2018 Titus Vineyards Petit Verdot, Anything But Petit!

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Background

First, what is Petit Verdot? The literal translation is “little green one”. This is because it is a late ripening grape from the Bordeaux region in France. It is a commonly used grape in blending, usually in small amounts to add color, tannin, structure and herbaceous notes of violet and sage. Today it is common to see 2% to no more than 10% in many Cabernet Sauvignon’s and other wines.

The Winery

See previous story on family and Titus Vineyards at: https://californiawinesandwineries.com/2021/12/15/titus-vineyards-two-brothers-and-a-winemaker/ . At an event there I definitely walked away a fan of their Cabernet Sauvignon and Cabernet Franc but did not taste the Petit Verdot.

The Wine

First on the eyes this is not your see through, translucent sipping wine. It is as dark as a cavern and could be used in redacting any proprietary military or legal document!! It possesses a medium to medium heavy viscosity when swirling in the glass. On the nose, the first scent awakens one that something special is about to happen. Black fruits along with lilac and violets slap you upside the head with a bouquet of wonder and enticing charm. Once on the palate, plum, blackberry and blueberry dance to the tune of the song “Happy” in your mouth. Immediately the lyrics by Pharrell Williams came to mind “clap along if you feel like a room without a roof, clap along if you feel like happiness is truth”. The fruit is counterbalanced by dried herbs, mostly violets. The finish is dry and full bodied with velvety tannins and a unique roundness. Titus Vineyards produced this delightful and bold Petit Verdot and added 8% Malbec and 7% Cabernet Sauvignon. It was aged 22 months in 70% new French oak barrels. This blending of Malbec and Cabernet Sauvignon, added a depth of character to an already stoic wine. This wine will make my annual list of “Best Wines Tasted” in 2022! The wine goes for $58 and is perhaps one of the hidden gems of 2022!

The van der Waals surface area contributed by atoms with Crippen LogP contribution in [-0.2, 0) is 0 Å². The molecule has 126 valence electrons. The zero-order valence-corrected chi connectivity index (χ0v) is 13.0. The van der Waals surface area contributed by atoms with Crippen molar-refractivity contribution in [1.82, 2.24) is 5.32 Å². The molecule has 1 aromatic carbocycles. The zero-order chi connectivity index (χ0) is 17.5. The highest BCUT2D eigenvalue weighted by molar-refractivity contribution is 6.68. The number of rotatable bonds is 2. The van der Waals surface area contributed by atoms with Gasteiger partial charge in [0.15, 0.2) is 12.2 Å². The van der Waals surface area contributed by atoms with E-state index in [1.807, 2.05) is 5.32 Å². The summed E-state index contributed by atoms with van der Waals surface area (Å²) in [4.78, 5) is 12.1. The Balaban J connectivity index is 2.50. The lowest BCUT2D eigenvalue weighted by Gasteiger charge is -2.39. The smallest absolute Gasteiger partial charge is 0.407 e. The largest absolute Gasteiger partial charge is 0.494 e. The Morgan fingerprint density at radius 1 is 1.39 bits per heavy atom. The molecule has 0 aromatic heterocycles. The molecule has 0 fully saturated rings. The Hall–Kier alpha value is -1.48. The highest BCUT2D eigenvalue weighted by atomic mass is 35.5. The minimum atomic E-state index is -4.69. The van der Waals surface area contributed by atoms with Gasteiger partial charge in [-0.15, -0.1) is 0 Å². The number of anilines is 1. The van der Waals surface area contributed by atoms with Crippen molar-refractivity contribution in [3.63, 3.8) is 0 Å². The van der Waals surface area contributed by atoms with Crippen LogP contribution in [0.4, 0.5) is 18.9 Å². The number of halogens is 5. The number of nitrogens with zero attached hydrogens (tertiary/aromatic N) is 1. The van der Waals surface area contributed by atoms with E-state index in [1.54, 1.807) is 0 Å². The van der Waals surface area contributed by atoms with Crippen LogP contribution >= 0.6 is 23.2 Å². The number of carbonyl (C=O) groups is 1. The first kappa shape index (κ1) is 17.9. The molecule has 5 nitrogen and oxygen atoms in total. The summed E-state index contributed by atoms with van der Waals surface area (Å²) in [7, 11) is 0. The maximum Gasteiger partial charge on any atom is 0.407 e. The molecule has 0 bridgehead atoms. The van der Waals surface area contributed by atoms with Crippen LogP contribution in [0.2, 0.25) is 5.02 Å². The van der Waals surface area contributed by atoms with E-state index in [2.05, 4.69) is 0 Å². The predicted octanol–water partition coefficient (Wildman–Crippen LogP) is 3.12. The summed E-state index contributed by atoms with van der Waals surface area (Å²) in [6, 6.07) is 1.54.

Food and Wine Pairing

Last evening it was “warm enough” to fire up the BBQ and have a seared tri-tip steak, marinated in a Chaka sauce for 24 hours. Accompanying it was a baked Rustic potato and broccoli. Normally, I would pair a Cabernet Sauvignon or Cabernet Franc with this meat, however I was wanting “something different” but a solid wine which would hold up to the tri-tip. And did I find it!

Sláinte,


Michael

https://californiawinesandwineries.com

https://www.titusvineyards.com/

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